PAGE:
@article{954f76f37e15487a91ff1a7906107722,
title = "Formation of a protein-bound pyrazinium free radical cation during glycation of histone H1",
abstract = "Glycation, the nonenzymatic reaction between protein amino groups and reducing sugars, induces protein damage that has been linked to several pathological conditions, especially diabetes, and general aging. Here we describe the direct identification of a protein-bound free radical formed during early glycation of histone H1 in vitro. Earlier EPR analysis of thermal browning reactions between free amino acids and reducing sugars has implicated the sugar fragmentation product glycolaldehyde in the generation of a 1,4-disubstituted pyrazinium free radical cation. In order to evaluate the potential formation of this radical in vivo, the early glycation of BSA, lysozyme, and histone H1 by several sugars (D-glucose, D-ribose, ADP-ribose, glycolaldehyde) under conditions of physiological pH and temperature was examined by EPR. The pyrazinium free radical cation was identified on histone H1 glycated by glycolaldehyde (g = 2.00539, a(N) = 8.01 [2N], a(H) = 5.26 [4H], a(H) = 2.72 [4H]), or ADP-ribose. Reaction of glycolaldehyde with poly- L-lysine produced an identical signal, whereas reaction with BSA or lysozyme produced only a minor unresolved singlet signal. In the absence of oxygen the signal was stable over several days. Our results raise the possibility that pyrazinium radicals may form during glycation of histone H1 in vivo. (C) 2000 Elsevier Science Inc.",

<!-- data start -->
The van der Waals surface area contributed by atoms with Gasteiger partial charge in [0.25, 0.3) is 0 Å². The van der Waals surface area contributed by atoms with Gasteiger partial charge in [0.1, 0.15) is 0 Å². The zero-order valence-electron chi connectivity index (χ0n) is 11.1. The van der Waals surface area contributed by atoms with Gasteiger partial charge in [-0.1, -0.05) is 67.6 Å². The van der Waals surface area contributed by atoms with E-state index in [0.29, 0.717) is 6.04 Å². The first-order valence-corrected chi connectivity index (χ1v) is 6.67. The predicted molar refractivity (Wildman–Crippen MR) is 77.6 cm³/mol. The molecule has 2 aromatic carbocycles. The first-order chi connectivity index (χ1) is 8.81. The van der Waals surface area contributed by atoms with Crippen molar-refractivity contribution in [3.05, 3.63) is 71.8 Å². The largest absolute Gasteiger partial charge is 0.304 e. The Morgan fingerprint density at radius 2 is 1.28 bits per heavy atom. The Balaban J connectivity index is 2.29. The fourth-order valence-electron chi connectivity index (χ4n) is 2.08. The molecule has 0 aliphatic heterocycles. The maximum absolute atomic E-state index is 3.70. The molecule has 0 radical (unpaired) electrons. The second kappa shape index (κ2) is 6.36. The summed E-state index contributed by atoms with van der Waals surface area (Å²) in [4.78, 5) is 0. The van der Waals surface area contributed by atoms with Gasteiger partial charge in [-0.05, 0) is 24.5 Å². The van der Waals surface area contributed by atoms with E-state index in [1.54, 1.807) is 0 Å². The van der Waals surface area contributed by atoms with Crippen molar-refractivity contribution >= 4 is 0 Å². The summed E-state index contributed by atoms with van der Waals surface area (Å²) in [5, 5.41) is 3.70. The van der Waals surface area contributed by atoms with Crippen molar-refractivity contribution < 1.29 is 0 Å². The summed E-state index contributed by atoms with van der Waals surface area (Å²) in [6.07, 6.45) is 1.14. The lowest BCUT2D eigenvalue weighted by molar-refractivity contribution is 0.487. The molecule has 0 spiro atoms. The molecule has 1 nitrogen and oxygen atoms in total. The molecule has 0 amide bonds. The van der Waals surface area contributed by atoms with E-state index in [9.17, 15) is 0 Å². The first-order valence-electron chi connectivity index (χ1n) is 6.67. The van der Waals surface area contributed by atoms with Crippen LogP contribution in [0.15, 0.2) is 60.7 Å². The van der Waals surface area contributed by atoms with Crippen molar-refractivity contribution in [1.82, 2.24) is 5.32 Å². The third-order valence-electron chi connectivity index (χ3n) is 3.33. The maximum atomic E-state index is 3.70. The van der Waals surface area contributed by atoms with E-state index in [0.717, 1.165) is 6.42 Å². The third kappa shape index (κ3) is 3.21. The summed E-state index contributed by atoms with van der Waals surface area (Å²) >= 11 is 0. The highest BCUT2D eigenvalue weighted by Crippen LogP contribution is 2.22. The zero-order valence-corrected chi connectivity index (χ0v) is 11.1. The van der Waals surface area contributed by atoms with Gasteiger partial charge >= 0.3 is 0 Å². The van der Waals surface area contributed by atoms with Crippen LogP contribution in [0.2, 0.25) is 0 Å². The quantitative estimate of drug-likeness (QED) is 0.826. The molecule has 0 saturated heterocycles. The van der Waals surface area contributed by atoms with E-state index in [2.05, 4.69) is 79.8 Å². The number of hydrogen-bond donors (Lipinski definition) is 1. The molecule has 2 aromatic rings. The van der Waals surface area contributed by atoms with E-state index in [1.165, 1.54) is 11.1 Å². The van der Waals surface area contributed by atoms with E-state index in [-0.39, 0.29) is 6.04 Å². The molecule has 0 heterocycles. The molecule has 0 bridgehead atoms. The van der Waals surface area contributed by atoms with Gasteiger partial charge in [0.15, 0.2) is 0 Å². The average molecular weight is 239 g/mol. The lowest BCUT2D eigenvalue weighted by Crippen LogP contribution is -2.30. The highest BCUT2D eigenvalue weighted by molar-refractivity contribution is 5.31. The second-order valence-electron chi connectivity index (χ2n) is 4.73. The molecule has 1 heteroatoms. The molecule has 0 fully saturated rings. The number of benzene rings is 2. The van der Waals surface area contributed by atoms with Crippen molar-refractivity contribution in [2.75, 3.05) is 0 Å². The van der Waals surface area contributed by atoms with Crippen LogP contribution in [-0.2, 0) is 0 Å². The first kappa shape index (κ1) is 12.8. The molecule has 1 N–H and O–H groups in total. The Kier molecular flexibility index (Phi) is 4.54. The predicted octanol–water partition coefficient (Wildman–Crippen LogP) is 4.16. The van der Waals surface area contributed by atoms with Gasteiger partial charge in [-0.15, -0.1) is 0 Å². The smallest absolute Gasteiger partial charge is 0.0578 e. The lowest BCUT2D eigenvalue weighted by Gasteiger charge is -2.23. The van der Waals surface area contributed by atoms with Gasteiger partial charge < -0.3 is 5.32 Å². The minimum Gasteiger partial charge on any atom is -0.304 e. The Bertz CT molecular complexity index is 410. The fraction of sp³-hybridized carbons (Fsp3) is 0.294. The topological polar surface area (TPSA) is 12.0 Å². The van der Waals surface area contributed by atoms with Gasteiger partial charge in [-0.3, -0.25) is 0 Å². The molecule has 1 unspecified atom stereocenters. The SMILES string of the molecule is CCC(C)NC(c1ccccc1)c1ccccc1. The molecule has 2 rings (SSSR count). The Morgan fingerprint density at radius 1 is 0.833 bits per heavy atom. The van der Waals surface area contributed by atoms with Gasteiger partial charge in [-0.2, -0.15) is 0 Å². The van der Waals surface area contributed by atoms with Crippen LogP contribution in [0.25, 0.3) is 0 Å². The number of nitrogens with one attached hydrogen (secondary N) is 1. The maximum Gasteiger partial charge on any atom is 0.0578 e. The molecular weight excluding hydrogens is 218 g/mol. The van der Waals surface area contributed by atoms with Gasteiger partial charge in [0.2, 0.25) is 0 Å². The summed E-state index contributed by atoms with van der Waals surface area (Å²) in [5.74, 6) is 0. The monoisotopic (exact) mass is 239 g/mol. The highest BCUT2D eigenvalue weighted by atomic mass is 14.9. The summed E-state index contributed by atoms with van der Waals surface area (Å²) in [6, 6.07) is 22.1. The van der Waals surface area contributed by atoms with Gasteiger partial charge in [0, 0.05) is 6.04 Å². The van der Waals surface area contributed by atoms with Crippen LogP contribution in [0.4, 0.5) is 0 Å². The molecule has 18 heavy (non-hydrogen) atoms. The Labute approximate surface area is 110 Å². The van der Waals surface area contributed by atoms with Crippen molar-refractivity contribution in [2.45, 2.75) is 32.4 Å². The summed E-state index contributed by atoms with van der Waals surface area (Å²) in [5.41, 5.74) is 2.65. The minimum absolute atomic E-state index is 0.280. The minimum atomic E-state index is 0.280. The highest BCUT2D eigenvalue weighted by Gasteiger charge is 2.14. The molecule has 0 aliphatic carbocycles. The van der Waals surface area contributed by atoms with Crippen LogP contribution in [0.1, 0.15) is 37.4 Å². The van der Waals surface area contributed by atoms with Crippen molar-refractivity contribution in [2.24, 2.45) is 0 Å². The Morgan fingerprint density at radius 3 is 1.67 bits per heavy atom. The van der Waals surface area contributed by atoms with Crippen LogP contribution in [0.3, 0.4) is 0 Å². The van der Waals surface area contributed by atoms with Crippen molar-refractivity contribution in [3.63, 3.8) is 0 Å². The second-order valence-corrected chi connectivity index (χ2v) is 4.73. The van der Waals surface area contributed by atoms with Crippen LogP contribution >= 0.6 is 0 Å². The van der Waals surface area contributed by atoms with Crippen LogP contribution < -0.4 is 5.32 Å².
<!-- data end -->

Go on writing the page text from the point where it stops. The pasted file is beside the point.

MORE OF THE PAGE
keywords = "ADP-ribose, Electron paramagnetic resonance, Free radicals, Glutathione, Glycation, Glycolaldehyde, Histone H1, Pyrazinium free radical",
author = "Wondrak, {Georg T} and Sridhar Varadarajan and Butterfield, {D. Allan} and Jacobson, {Myron K.}",
year = "2000",
month = "9",
day = "15",
doi = "10.1016/S0891-5849(00)00406-8",
language = "English (US)",
volume = "29",
pages = "557--567",
journal = "Free Radical Biology and Medicine",
issn = "0891-5849",
publisher = "Elsevier Inc.",
number = "6",

}

TY - JOUR

T1 - Formation of a protein-bound pyrazinium free radical cation during glycation of histone H1

AU - Wondrak, Georg T

AU - Varadarajan, Sridhar

AU - Butterfield, D. Allan

AU - Jacobson, Myron K.

PY - 2000/9/15

Y1 - 2000/9/15